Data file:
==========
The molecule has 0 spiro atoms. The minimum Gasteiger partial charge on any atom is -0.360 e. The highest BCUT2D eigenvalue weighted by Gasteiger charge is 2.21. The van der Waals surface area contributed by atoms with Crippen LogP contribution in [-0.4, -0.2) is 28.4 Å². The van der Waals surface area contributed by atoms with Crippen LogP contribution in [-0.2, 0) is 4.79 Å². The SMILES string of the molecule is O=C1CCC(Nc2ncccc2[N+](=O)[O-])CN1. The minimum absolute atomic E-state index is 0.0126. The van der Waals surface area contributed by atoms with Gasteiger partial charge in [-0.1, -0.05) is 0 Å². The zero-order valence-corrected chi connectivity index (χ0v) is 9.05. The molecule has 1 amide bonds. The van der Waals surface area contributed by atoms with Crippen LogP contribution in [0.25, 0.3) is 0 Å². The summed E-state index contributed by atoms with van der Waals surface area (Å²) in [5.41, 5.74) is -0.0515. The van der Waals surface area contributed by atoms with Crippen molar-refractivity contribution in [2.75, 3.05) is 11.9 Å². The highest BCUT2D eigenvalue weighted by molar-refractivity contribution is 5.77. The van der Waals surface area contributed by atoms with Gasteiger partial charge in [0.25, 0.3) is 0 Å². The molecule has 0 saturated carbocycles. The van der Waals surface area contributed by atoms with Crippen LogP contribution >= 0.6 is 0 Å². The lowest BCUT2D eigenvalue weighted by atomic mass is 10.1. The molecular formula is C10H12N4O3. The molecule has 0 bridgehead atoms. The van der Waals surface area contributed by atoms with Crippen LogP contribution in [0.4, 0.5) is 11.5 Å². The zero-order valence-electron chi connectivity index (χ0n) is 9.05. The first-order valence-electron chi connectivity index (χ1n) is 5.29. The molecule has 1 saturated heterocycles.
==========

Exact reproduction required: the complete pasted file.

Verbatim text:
The molecule has 0 spiro atoms. The minimum Gasteiger partial charge on any atom is -0.360 e. The highest BCUT2D eigenvalue weighted by Gasteiger charge is 2.21. The van der Waals surface area contributed by atoms with Crippen LogP contribution in [-0.4, -0.2) is 28.4 Å². The van der Waals surface area contributed by atoms with Crippen LogP contribution in [-0.2, 0) is 4.79 Å². The SMILES string of the molecule is O=C1CCC(Nc2ncccc2[N+](=O)[O-])CN1. The minimum absolute atomic E-state index is 0.0126. The van der Waals surface area contributed by atoms with Gasteiger partial charge in [-0.1, -0.05) is 0 Å². The zero-order valence-corrected chi connectivity index (χ0v) is 9.05. The molecule has 1 amide bonds. The van der Waals surface area contributed by atoms with Crippen LogP contribution in [0.25, 0.3) is 0 Å². The summed E-state index contributed by atoms with van der Waals surface area (Å²) in [5.41, 5.74) is -0.0515. The van der Waals surface area contributed by atoms with Crippen molar-refractivity contribution in [2.75, 3.05) is 11.9 Å². The highest BCUT2D eigenvalue weighted by molar-refractivity contribution is 5.77. The van der Waals surface area contributed by atoms with Gasteiger partial charge in [0.25, 0.3) is 0 Å². The molecule has 0 saturated carbocycles. The van der Waals surface area contributed by atoms with Crippen LogP contribution >= 0.6 is 0 Å². The lowest BCUT2D eigenvalue weighted by atomic mass is 10.1. The molecular formula is C10H12N4O3. The molecule has 0 bridgehead atoms. The van der Waals surface area contributed by atoms with Crippen LogP contribution in [0.4, 0.5) is 11.5 Å². The zero-order valence-electron chi connectivity index (χ0n) is 9.05. The first-order valence-electron chi connectivity index (χ1n) is 5.29. The molecule has 1 saturated heterocycles.